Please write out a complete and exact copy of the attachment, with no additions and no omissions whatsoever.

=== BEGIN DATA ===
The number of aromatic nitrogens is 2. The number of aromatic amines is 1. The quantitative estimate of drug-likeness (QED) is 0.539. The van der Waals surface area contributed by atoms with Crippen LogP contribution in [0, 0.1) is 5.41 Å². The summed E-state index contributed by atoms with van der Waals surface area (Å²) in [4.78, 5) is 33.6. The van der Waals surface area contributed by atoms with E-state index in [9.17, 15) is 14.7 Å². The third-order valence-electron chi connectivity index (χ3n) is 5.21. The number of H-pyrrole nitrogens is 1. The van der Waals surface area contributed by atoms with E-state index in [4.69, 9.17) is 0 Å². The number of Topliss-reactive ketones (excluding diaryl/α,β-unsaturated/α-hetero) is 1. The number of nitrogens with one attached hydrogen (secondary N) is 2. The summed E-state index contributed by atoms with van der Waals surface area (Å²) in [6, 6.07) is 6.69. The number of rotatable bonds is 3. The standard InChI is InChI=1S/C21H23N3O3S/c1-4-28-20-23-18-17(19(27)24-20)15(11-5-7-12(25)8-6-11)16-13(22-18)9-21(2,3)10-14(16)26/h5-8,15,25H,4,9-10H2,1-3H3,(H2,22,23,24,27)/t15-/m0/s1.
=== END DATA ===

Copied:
The number of aromatic nitrogens is 2. The number of aromatic amines is 1. The quantitative estimate of drug-likeness (QED) is 0.539. The van der Waals surface area contributed by atoms with Crippen LogP contribution in [0, 0.1) is 5.41 Å². The summed E-state index contributed by atoms with van der Waals surface area (Å²) in [4.78, 5) is 33.6. The van der Waals surface area contributed by atoms with E-state index in [9.17, 15) is 14.7 Å². The third-order valence-electron chi connectivity index (χ3n) is 5.21. The number of H-pyrrole nitrogens is 1. The van der Waals surface area contributed by atoms with E-state index in [4.69, 9.17) is 0 Å². The number of Topliss-reactive ketones (excluding diaryl/α,β-unsaturated/α-hetero) is 1. The number of nitrogens with one attached hydrogen (secondary N) is 2. The summed E-state index contributed by atoms with van der Waals surface area (Å²) in [6, 6.07) is 6.69. The number of rotatable bonds is 3. The standard InChI is InChI=1S/C21H23N3O3S/c1-4-28-20-23-18-17(19(27)24-20)15(11-5-7-12(25)8-6-11)16-13(22-18)9-21(2,3)10-14(16)26/h5-8,15,25H,4,9-10H2,1-3H3,(H2,22,23,24,27)/t15-/m0/s1.